As part of the Water Institute's WaterTalks lecture series, Bryan Tolson, Professor, Department of Civil and Environmental Engineering, and PhD Candidate Ming Han will present: The Ontario lake-river routing product.
This event will be offered in person on the University of Waterloo campus in EIT 1015 and online via Zoom.
Are you doing work on any of Ontario’s 82,000 lakes? Perhaps you are working on a watershed or river reach somewhere in the Province? Are you looking at observed streamflow data from any of the Water Survey of Canada gauges or observed water quality data at any of the nearly 500 active Provincial Water Quality Monitoring Sites? Are you a hydrological modeller? If yes to any of these questions, you should come and learn about what the Ontario Lake-River Routing Product (OLRRP) is, how our team built it and how you can access and view it without installing any software. Our OLRRP provides a total of 35 lake, subbasin and river channel geospatial attributes covering the entire Province. These attributes can be accessed in an online map-based interface or in GIS-shapefile format. As an example, the OLRRP provides you with the watershed for each of the 82,000 lakes in the Province (over 10 ha in surface area) as well as the drainage network downstream of each lake. Overall, the OLRRP breaks the Province up into a vector-based suite of about 200,000 subbasins with an average area of 5 km2. Importantly, all of this information for the OLRRP is available to you without requiring terrain analysis from a DEM. The OLRRP is constructed from the Ontario Integrated Hydrology (OIH), HydroLAKES, and MODIS landcover data products. The corrected, high quality OIH flow direction grid (~30 m) is the basis for subbasin delineation. Furthermore, we provide a cloud-based platform which allows you to extract a drainage network for your point of interest from the OLRRP and customize the resulting lake-river network (e.g., simplify it by removing small lakes, reducing number of subbasins) to the resolution appropriate for your case study. The OLRRP provides all the inputs required for anyone building a model to hydrologically route water through complex lake and river systems. We will demonstrate navigating the OLRRP online map and the BasinMaker cloud-based post-processing tools for a few audience requested points of interest.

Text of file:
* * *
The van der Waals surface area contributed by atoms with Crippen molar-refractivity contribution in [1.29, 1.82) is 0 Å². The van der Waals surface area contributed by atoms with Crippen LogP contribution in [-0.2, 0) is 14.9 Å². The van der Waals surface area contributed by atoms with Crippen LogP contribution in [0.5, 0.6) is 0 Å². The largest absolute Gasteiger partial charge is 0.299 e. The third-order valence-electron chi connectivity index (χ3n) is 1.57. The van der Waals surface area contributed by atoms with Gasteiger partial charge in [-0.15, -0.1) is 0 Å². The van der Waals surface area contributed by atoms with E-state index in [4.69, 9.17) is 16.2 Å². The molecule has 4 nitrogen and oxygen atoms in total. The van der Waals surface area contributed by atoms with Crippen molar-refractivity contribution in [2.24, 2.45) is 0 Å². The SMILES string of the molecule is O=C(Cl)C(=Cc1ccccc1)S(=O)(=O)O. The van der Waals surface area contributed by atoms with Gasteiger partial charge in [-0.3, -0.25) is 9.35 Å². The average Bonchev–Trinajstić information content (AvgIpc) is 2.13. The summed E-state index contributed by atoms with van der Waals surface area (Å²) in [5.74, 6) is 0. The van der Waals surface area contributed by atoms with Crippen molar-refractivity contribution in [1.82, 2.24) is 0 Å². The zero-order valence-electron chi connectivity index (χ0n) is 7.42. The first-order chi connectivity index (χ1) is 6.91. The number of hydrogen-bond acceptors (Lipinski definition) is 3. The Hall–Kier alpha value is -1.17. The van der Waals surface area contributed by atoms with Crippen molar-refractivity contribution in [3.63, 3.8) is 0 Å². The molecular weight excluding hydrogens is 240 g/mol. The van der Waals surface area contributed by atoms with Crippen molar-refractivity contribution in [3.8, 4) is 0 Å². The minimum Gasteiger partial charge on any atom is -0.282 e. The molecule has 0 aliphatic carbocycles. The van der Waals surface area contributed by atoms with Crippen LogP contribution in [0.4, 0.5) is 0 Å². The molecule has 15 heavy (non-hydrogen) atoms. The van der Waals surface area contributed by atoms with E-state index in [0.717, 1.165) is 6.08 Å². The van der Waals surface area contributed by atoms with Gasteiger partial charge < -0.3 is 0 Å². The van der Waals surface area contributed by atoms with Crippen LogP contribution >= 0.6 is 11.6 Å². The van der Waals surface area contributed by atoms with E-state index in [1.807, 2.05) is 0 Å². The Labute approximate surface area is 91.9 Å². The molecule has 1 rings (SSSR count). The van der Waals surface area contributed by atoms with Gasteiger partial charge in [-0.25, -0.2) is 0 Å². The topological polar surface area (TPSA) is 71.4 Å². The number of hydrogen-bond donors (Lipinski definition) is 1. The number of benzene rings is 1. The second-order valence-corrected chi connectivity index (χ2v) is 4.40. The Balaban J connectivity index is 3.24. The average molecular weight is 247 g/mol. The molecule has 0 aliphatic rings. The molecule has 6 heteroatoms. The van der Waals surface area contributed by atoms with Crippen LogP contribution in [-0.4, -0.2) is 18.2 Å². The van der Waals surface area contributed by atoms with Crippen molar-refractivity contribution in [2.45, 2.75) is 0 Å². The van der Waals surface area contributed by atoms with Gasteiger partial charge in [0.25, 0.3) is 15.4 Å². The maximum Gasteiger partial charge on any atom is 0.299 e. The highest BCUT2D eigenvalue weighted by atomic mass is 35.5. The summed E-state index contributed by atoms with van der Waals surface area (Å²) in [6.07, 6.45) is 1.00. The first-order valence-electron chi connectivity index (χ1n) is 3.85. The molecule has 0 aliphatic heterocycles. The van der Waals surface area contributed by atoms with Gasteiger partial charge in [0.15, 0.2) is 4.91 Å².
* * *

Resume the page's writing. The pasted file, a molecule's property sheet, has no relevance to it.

Dr. Bryan Tolson is a hydrological and water resources modeller. He likes to solve model building issues like how to properly and efficiently discretize a watershed and how to calibrate models so that they reasonably simulate observed data. He also studies and develops new methods for optimization, sensitivity and uncertainty analysis of environmental and water resources simulation models. His research aims to improve how we develop and apply models for flood forecasting and climate change impact analysis applications. He is a Professor in the Civil and Environmental Engineering Department at the University of Waterloo.
Ming Han is a hydrological modeller and GIS specialist. He is a PhD Candidate whose thesis is titled ‘Improving hydrological process representation in lake and forest dominated watersheds’. He is supervised by Dr. Tolson in the Civil and Environmental Engineering Department at the University of Waterloo.
The University of Waterloo is committed to achieving barrier-free accessibility for persons with disabilities who are visiting, studying or working at Waterloo. If you have questions concerning access or wish to request accommodations for this event, please contact Julie Grant (firstname.lastname@example.org)